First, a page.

Review: Still Life in Motion

by SF

snstilllife.jpgThe arrangement of the many stories in Still Life is an adventure in itself. The groupings have titles and the succession is ‘stories about something,’ ‘stories about nothing,’ ‘stories about things that might have happened,’ ‘true stories,’ stories about things that should have happened’ and so onwards with playful ingenuity.

Reviewed by Bob Williams

Still Life in Motion

by Sean Brijbasi

PretendGenius Press 2004, ISBN 0-974261-0-9, $14.95, 248 pages

Fiction usually brings us recognizable themes and characters set in a world that we perceive as real. The creation from this of an artistic work involves some manipulation and artificiality. The obtrusiveness of such manipulation will be more or less obvious depending on the skill of the writer but we will tend to accept it even when it makes a spectacle of itself. But there are alternatives.

Brijbasi explores such alternatives. He concerns himself with the irrecoverables of life. These are the small, almost invisible, quirks and reflexes that play on the surface of our minds and actions. Irrecoverables exist at a level prior to character, incident or conflict. Brijbasi is the poet of irrecoverables. The shadowy figures of his skeletal world have no faces and they would not accept epiphanies. They do accept absurdities and they revel in contradictions. Brijbasi carries this to a degree that naturalizes absurdities and contradictions. The result is less fiction than a display of the mechanics of fiction that focuses on the bare minimum of expected content. This austerity, however witty it often is, brings the reader to considerations of what reality might be like if we look at it closely and if it is in fact real.

This is the second book by a young writer. The first and shorter book, One Note Symphonies, appeared three years ago. It already showed a mature polish and acceptance of exotic worlds worthy of report. Still Life is more varied and presents a wider range of ability. There are effects that might elude the reader. For example, in a scene where the protagonist watches television and hears the following, the reader will miss the point unless the reader knows that Brijbasi was born in 1967: “Born in 1967, he went on to do nothing and was remembered by no one.”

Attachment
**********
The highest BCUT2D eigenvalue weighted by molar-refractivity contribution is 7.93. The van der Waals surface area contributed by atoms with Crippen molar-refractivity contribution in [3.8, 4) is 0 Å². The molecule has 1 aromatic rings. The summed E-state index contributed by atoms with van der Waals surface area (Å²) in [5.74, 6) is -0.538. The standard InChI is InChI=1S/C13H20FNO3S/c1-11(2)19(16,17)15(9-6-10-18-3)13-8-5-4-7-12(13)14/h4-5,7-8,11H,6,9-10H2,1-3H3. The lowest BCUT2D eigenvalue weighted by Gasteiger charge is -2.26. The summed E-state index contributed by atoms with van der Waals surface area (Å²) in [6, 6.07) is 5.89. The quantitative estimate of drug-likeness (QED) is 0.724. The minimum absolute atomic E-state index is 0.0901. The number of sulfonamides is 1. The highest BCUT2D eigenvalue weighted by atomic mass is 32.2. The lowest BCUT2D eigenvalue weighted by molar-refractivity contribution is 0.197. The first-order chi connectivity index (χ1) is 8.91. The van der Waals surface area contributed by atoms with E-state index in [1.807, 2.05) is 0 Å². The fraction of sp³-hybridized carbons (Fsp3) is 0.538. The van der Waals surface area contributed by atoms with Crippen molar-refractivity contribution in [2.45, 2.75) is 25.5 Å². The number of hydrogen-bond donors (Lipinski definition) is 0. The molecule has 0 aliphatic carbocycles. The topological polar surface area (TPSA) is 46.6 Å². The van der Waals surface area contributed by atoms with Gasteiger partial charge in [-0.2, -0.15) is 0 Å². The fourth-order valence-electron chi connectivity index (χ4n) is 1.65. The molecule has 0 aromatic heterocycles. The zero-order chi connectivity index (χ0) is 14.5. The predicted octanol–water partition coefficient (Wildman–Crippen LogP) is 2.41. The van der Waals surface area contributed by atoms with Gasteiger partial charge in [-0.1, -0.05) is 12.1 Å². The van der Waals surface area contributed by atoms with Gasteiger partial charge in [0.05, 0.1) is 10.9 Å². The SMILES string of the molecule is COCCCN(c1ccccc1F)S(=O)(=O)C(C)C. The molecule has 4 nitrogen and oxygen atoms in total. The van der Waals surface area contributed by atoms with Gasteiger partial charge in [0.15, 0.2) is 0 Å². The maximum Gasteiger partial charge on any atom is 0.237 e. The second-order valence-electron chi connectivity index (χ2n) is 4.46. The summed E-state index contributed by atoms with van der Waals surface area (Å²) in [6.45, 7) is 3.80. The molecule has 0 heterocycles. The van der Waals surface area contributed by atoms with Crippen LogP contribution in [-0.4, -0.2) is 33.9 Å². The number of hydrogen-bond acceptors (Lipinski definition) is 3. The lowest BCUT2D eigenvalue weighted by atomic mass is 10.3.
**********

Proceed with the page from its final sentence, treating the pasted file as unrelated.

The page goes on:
But there are constants in Brijbasi’s shifting world. Martin from One Note Symphonies is a frequent actor in Still Life. Sasha from the opening story makes a floating appearance elsewhere before she takes on a more concrete existence towards the end of the book. Martin proves to be a nuisance and Brijbasi kills him off several times (in ‘Minor Character’) only to have him revive and end up in bed with the heroine.
The arrangement of the many stories in Still Life is an adventure in itself. The groupings have titles and the succession is ‘stories about something,’ ‘stories about nothing,’ ‘stories about things that might have happened,’ ‘true stories,’ stories about things that should have happened’ and so onwards with playful ingenuity.

Brijbasi’s playfulness is often displayed with funny and apposite descriptions: “So this girl that I’m meeting tonight, Saturday night, I’ve known for a few years now, but I’m starting to misknow her because, well, it’s hard to admit, but I know that she has been unloving me slowly for the last year or so and I want to crash land like a lullaby in some stripper’s arms.”

In the section entitled ‘Reading Stories’ Brijbasi loiters with intent over academic writing and tests. The satire is loony but exact and a construction of elaborate wit. Too involvedly sustained to quote, it contains such delights as sportscasters commenting on a public reading.
This book is exhilarating in its freedom and its poetry and wit are a constant refreshment. In my review of One Note Symphonies I wondered if such a special talent could survive in today’s glut of books but Still Life indicates that he is a survivor. This is very good news for us all.

To buy the book: look at Still Life in Motion – Amazon.com

 

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cover designed by Stratos